Aura is almost the opposite of Mugler's first big hit with Angel, as Angel seemed to be about finding, and throwing together, as many unrelated elements as possible,'and making them stick. Aura is a little more like Alien, which was a one-note exploration of the wild and dark (as in undiscovered and unobserved, like the dark side of the moon) aspects of one of perfumery's most common ingredients, Jasmine, with the result being a Vick's Vapor-Rub/Tiger Balm menthol accord that emphasized and celebrated sambac jasmine's subtle, aromatic, cool, inside its more aggressive and spicy profile.

Aura takes a little from both of these. It brings out a less celebrated quality from a bog standard material that we thought we all knew–Alien–and it throws it in a blender with some apparently unrelated materials that actually have a lot more in common than anyone would have guessed. Gas spectrometers, and the fine dissection of natural materials they allow, and the fractionated materials they create, have opened up, not only a new universe of novel scents, but also an equally novel artistic space where these very specific bits of familiar scents can find new companionship and expression,
In areas that classical perfumery could never have even comsidered.

Overall, Aura is excellent work. Mugler put almost all their chips into its ride-or-did reaction and launch, and I think history will be kind to it. It reveals a different side of the house, a slightly more introspective and less in-your-face style of perfumery, that reflects some of the more refined work happening in Mugler's higher-end Exclusifs line, and I, for once, won't grumble about their being almost two houses split along economic lines, as I think Mugler is actually using what they have learned from its fine(r) Fragrance Line, to apply new techniques to its pillar lines. Which is exactly what a higher priced line should do, rather than ust flog Woody Amber Extreme at the people who have a lot more money than sense, the way that Guerlain seems to be going.

Finally, Aura gives me hope that (1) green fragrance is not dead (and not just in niche perfumery, where it is enjoying a long and exciting renaissance), because other houses follow where Mugler goes; that (2) “smart” or “clever” or at least unexpected perfumes can find a welcome spot in the heart of mainstream perfume customers, and that (3) Mugler is–I pray–cooking up some real zingers for Aura's first batch of related perfumes , as (I have said this before, and will almost certainly say it some more), that Mugler's flanker game is strong as an Olympic power lifter, and I am poised and ready for Aura Chcolate, Boozy Aura, Hippie Patchouli Aura Sensielle, Cuir de Aura, and all the madness that will bubble forth from Mugler's corporate cauldrons. Bring it on, people. I'm ready.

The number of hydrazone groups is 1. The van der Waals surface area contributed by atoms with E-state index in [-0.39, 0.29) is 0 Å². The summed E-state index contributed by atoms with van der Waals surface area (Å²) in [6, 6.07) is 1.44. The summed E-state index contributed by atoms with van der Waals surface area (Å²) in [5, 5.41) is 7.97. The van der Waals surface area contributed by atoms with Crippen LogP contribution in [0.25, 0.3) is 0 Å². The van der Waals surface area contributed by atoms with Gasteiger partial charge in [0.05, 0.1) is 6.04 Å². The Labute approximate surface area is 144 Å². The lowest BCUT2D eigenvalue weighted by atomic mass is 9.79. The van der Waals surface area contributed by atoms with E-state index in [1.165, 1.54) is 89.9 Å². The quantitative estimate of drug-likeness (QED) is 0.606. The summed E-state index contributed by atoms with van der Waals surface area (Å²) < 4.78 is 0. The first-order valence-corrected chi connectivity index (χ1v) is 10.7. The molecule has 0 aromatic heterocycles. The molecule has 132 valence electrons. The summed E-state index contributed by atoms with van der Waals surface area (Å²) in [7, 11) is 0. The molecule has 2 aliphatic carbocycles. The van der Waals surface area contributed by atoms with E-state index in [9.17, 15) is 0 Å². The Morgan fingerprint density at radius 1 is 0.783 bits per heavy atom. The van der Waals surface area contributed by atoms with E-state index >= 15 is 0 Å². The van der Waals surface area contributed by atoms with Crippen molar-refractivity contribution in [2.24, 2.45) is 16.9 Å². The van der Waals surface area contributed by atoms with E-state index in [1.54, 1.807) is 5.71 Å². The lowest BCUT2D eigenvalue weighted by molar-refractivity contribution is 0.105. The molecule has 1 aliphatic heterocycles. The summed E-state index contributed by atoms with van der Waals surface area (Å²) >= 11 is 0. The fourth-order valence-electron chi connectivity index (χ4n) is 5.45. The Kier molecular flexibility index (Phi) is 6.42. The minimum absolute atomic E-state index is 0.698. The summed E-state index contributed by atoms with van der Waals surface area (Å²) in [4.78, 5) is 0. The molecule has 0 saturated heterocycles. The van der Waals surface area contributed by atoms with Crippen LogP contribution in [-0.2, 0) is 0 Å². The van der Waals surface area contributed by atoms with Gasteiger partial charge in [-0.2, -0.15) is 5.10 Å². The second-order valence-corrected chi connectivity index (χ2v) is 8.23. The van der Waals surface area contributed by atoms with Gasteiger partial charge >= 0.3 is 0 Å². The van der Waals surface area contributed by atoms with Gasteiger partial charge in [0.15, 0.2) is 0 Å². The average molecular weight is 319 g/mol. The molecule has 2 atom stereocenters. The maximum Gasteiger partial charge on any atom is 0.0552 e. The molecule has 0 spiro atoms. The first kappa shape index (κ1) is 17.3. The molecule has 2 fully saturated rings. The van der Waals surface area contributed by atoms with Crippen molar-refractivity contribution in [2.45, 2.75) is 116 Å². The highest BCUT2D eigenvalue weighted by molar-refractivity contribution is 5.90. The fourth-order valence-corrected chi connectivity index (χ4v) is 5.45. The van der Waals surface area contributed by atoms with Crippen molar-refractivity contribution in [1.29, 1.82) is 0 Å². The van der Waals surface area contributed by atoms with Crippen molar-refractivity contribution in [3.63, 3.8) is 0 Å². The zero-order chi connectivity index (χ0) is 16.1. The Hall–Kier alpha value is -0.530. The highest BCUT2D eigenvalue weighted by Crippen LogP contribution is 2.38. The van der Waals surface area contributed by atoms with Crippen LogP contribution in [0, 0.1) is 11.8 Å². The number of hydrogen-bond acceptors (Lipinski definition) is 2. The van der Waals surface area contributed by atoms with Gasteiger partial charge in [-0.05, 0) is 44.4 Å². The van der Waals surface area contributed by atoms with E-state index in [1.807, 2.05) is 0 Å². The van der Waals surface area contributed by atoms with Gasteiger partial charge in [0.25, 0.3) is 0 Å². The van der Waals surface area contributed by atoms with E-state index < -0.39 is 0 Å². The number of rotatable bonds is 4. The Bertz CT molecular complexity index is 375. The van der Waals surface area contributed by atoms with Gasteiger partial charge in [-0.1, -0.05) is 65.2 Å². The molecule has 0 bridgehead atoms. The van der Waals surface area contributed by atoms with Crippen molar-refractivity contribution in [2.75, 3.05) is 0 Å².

Btw that bottle. I have a May birthday, so it feels especially made just for me. And who else is doing emerald right now, in this sea of cod-Chanel minimalist apothecary and whiskey decanter-inspired flacons? Those work for a house founded on the simplicity of Little Black dresses, and the tired old “take one thing off” saw, but a perfume cabinet filled with color and excitement, is a cabinet that makes me feel inspired, confident, and interested in what the people who work this magic 8th art for our 7th sense will think of next.

Four solid stars–I'm not 100 perfect behind the plastic accord that sometimes feels like a jab in the eardrum, and it's a clever remix of Addict, but Dior got there years ago, so a few little nitpicks here and there keep it from the masterpiece range. Nevertheless, Aura is excellent work, and I hope that Mugler will find a flanker for it as good as Angel Gout de Cacao, which elevated a brilliant popular scent into the realms of the most sublime fine fragrances ever created. Two, very excited, thumbs up.

Jan 4, 2021

Aura follows Angel and Alien, so I understand that expectations were high. Mugler is known for its quirky and interesting releases, and Aura is somewhat of a departure. It's a fresh oriental, with hints of rhubarb, something minty/green, seamlessly blended with orange blossom and a creamy but non-sweet vanilla. It is easygoing and effortless at a distance, but up close it reveals an interesting juxtaposition of abstract leafy, herbal notes with a quasi-gourmand accord; subtle and elegant. A better alternative to the sugary florals and over-the-top sweet mainstream releases aimed at women. Recommended.

Nov 29, 2020

A feminine, verdant gourmand. Not a sweet bomb, but a gentle citrus simple syrup with tart rhubarb, and creamy vanilla. There's a diaphanous powdery or chalkiness about it, not an unpleasant smell. The greenery (tiger liana) could have been stronger for my taste. It wears for about 6-8 hours (drying down to a vanilla-orange blossomy scent after about 3 hours). The sillage is moderate. It did give me a slight headache and a tinge of queasiness, as most fragrances with blossoms or floral notes do. But, there's something alluring and mysterious enough about this scent for me to wear it again.
Sep 30, 2020

Because of my intense dislike of Angel, Mugler is a house I have pretty much neglected since I became seriously interested in perfume a little over 10 years ago, which I now realize was a dumb mistake. I recently received an Aura sample with a fragrance purchase, and what an interesting fragrance. On first spray I found it very sweet and got that wintergreen/toothpaste note others have mentioned, but it quickly started to grow on me. I can't deconstruct this fragrance note by note but it smells like a sweet icy green woody vanilla fragrance. It sounds weird and it is, but it works, and my SO said it smells nice. I don't have anything else that smells like this.

Aura proves that thankfully there are still designer/mainstream fragrances being made that are interesting, innovative, and a bit strange.

I've also tried the EDT and Aura Sensuelle, but found them not nearly as weird and compelling as the original EDP. The original EDP is the only one worth owning IMO.
Jul 20, 2020